Final words

Thanks for reading through this tutorial series. I will be updating here with the video tutorials I hope to create to accompany this series. I don’t have a lot of experience with creating video tutorials, so I need to do some research.

I didn’t get to everything I wanted to get to on this series, and Bowhead is far from being finished. The live GDAX bot I had planned for the second article didn’t get finished because GDAX was down and/or returning errors during parts of the time I was trying to work on it. The REST API is loosely fleshed out but needs a ton of work still. And I still have not even added in a full backtesting system with charts. (The console component can do charts, in a terminal, but the big question I get is about charts and graphs). Backtesting is of course a major component and I this is going to be added. I have done some work on this, but want to have it done right.

I have a planned series of articles that I would like to do on machine learning and tying it into Bowhead. ML is a much larger topic and much of that will require some different software installed on servers, much of which can be notoriously difficult to install, and utilizing cloud systems such as Amazon’s machine learning systems or the Google cloud ML offerings.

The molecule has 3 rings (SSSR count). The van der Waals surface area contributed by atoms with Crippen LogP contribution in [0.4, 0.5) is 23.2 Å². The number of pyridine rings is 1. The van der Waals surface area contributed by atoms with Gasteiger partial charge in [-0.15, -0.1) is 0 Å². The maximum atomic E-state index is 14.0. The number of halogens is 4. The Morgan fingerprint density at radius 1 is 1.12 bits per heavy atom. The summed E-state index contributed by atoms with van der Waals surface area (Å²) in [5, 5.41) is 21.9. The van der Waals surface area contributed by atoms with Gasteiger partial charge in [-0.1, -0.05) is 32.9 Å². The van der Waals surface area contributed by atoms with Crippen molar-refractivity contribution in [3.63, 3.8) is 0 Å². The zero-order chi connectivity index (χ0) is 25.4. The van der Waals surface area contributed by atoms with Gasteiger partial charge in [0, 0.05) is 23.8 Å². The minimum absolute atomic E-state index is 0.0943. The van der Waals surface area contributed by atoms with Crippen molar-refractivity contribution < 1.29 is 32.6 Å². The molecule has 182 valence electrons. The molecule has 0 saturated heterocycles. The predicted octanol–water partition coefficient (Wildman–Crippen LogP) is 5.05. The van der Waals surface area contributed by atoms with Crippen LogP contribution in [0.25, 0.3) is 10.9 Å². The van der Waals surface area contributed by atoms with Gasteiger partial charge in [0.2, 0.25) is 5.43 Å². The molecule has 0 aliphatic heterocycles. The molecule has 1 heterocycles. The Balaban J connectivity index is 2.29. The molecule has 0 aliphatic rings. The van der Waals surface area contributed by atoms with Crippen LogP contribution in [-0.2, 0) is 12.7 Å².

As of July 2017 AWS has the least expensive offering. I want to focus on a few key areas that are typically not covered, which would be more forecasting trends instead of individual price movements and attempting to find volatility patterns. If you are interested, Bowhead has prediction scripts written in Python already included.

A note about risk

As always, PLEASE NOTE: Cryptocurrency and Forex trading constitute extreme risk, and automating that risk could mean that you compound your losses. Do not use money you cannot afford to lose. ALWAYS trade in DEMO mode with any strategy you build for a long time before you turn it loose with your money.

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I write tutorials that I wish I found, instead of having to write. I like puzzles, games, beer and travel and any combinations of those.

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joel degan

I write tutorials that I wish I found, instead of having to write. I like puzzles, games, beer and travel and any combinations of those.